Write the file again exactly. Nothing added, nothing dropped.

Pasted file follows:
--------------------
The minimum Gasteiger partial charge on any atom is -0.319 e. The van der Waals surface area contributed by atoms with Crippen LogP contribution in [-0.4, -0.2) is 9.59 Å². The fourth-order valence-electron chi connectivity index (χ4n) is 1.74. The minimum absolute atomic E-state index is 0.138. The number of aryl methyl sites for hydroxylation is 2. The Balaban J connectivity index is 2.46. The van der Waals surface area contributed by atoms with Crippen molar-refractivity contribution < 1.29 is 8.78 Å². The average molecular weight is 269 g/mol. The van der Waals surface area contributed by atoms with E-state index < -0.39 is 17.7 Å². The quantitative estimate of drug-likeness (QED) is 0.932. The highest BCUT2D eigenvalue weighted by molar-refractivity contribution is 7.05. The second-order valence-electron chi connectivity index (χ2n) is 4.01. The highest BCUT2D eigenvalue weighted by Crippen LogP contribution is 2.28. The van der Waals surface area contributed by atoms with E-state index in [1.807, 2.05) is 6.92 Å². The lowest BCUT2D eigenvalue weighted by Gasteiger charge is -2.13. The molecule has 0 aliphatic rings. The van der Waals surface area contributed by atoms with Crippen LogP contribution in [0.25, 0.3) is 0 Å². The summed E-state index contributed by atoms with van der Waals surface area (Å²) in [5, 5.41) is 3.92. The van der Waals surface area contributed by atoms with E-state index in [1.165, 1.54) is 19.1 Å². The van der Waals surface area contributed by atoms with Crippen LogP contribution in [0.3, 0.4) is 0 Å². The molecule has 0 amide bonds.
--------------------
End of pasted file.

The minimum Gasteiger partial charge on any atom is -0.319 e. The van der Waals surface area contributed by atoms with Crippen LogP contribution in [-0.4, -0.2) is 9.59 Å². The fourth-order valence-electron chi connectivity index (χ4n) is 1.74. The minimum absolute atomic E-state index is 0.138. The number of aryl methyl sites for hydroxylation is 2. The Balaban J connectivity index is 2.46. The van der Waals surface area contributed by atoms with Crippen molar-refractivity contribution < 1.29 is 8.78 Å². The average molecular weight is 269 g/mol. The van der Waals surface area contributed by atoms with E-state index < -0.39 is 17.7 Å². The quantitative estimate of drug-likeness (QED) is 0.932. The highest BCUT2D eigenvalue weighted by molar-refractivity contribution is 7.05. The second-order valence-electron chi connectivity index (χ2n) is 4.01. The highest BCUT2D eigenvalue weighted by Crippen LogP contribution is 2.28. The van der Waals surface area contributed by atoms with E-state index in [1.807, 2.05) is 6.92 Å². The lowest BCUT2D eigenvalue weighted by Gasteiger charge is -2.13. The molecule has 0 aliphatic rings. The van der Waals surface area contributed by atoms with Crippen LogP contribution in [0.25, 0.3) is 0 Å². The summed E-state index contributed by atoms with van der Waals surface area (Å²) in [5, 5.41) is 3.92. The van der Waals surface area contributed by atoms with E-state index in [1.165, 1.54) is 19.1 Å². The van der Waals surface area contributed by atoms with Crippen LogP contribution in [0.3, 0.4) is 0 Å². The molecule has 0 amide bonds.